Keith Matthews was chosen as one of the Top 25 National Produce Professionals by The Packer for 2011. “Mathews traces his success to mentors including his father in law, Rainier owner Bill Zirkle and Ralph Broetje, owner of Broetje Orchards, Prescott, Wash., whose product FirstFruits Marketing (FFM) markets. From those mentors and others, Mathews said he developed a management style that gives people the freedom to do their jobs, but steers them in the right direction when they need steering. “My philosophy is to counsel and empower,” he said. “I strongly believe that people need to have a lot of responsibility. But I give them the tools and the counsel to compete the task.”
FFM was founded in August of 2009 when the Broetje Orchards chose to set their own sales and marketing business together to represent their fruit instead of working thru a private third party seller. Nine of the staff from the prior seller moved over to FFM; we hired 5 people brand new to the industry; and balanced with 9 experienced folks that left competitors. A part of the “pull” to FFM was the moral structure of Broetje Orchards as a company who desires to practice a code of ethics in the marketplace, as well as the challenge of the volume of fruit to be sold. The days are long and fraught in a high volume and high pressure sales environment. Each week we sell 150-200 full semi-truck loads of fresh apples and pears across the USA and to many nations across the globe. Each week we provide about 6-7 million pounds of wholesome and healthy food to people across the world.
A large number of the FFM staff are demonstrative Christians who live their lives biblically. I equate the application of SL principles to how I have been taught since early childhood to lead my life. But this work environment has freed me (and most others) to put our faith to work in new ways. At FFM, I work to empower and trust others to “do their work”. This means that managers are encouraged to solve problems, manage their assigns in ways that demonstrate caring, and given the opportunity to think independently to solve problems. I do “oversee” but mostly ask them for their direction and confirm it.
At FFM, we enjoy the ability to help people in experience and growth. Last year we were able to send 2 staff to the Marylhurst SL conference—compensate them for the cost and not charge them with the days away. This year we are likely to send 2 more so that they can gain insight into how SL applies to business and to life–and then to apply those principals during the work day.
At FFM, we are remarkably fortunate that the owners set up the business to provide the first portion of profit for FFM employees to allocate to peoples in need across the world. So FFM, with a portion of those funds, has joined a Central American Non-Profit called Agros International as a corporate sponsor. Agros uses these funds to establish agricultural production communities in the outback of Honduras and relocates, educates, houses, folks who live in slums on the edges of cities. Those people can begin to grow economically and in self sufficiency. FFM staff has the priviledge and unusual ability to travel to this rural settlement to work alongside these people to better the lives and future of their families. Three FFM staff will travel there this summer.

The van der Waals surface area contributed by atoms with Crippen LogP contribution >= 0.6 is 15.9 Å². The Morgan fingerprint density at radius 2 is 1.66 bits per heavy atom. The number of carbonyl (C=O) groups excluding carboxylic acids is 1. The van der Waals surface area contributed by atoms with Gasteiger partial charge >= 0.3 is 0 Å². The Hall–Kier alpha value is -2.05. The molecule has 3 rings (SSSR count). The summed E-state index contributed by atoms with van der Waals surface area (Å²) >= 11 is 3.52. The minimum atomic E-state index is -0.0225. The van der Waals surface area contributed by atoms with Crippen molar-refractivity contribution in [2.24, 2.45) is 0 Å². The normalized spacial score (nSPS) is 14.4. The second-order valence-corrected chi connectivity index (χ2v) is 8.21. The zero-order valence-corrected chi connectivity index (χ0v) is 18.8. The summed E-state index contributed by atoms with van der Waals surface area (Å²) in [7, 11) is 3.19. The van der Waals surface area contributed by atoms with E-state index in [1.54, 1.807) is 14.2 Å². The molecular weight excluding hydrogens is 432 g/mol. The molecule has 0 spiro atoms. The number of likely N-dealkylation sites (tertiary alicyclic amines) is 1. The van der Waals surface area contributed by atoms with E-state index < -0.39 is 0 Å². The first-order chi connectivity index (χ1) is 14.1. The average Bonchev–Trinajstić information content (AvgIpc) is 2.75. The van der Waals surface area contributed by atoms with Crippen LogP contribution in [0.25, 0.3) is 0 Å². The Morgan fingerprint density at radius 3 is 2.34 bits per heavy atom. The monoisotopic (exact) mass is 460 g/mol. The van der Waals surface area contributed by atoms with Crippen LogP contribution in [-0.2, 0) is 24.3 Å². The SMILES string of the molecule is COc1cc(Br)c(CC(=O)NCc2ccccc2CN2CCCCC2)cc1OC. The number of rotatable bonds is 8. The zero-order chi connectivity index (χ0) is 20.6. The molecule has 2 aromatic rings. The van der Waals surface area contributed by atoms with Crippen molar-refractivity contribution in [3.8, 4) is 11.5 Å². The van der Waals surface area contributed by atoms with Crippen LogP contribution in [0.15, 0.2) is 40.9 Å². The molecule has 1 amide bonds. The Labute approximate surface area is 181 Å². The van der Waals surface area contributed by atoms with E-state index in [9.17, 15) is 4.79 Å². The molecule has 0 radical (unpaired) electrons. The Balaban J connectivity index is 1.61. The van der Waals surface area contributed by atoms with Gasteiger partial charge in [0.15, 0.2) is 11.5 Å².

At FFM, our community is still forming, but it helps that we have the opportunity to come together and contribute to the needs of others in a variety of ways. FFM collectively has provided funds to Broetje orchard employees in 3 or 4 cases of serious need and illness. We have collected funds internally to help in a number of situations of need in the general Yakima community. Employees of FFM have taken on a number of help projects to include working at a foodbank and delivering food to elementary kids in need (weekend backpacks of food). We were able to fund $5000 to the needs in Haiti thru Food for the Poor. We were able to send funds to help the refugees from Somalia to Kenya thru World Vision. All of these projects come about because of consideration and agreement within the employees of FFM. This builds awareness of the world’s needs and a “can help” attitude. Our business has a 4 person Missions Commission that meets regularly to help move these contributions downstream. FFM is currently working alongside Jubilee Christian Academy to host a fund raising golf tournament this summer. We believe this describes what it means for us to be about doing business as ministry….servant leadership in action.
FFM board has designated the Opal apple (which Broetje Orchards holds the exclusive North American rights to) as a special gift with a special purpose “Taste the difference, make a difference”. To “make a difference”, we set aside 25c per case from each sale and asked the retailer/customer to do the same. Of course the production of this exclusive variety will increase over time, but this year we generated a fund pool of $20,000. In working to find a “difference”, we found Katie Stagliano of Katie’s Krops. As a 10 year old she grew a cabbage, and donated it to a soup kitchen near her home in S. Carolina. As she helped serve the cabbage soup that night, she realized this was a way for her to make a difference. She recruited her 4th grade classmates and planted a really big garden. They donated the food to the soup kitchen and her 4th grade friends prepared and served and ate with the homeless. Now with the help of Opal, Katie and her mom plan to provide funds to plant 35 gardens by grade schoolers across the nation to provide food to those in need. FFM is a small part of this story.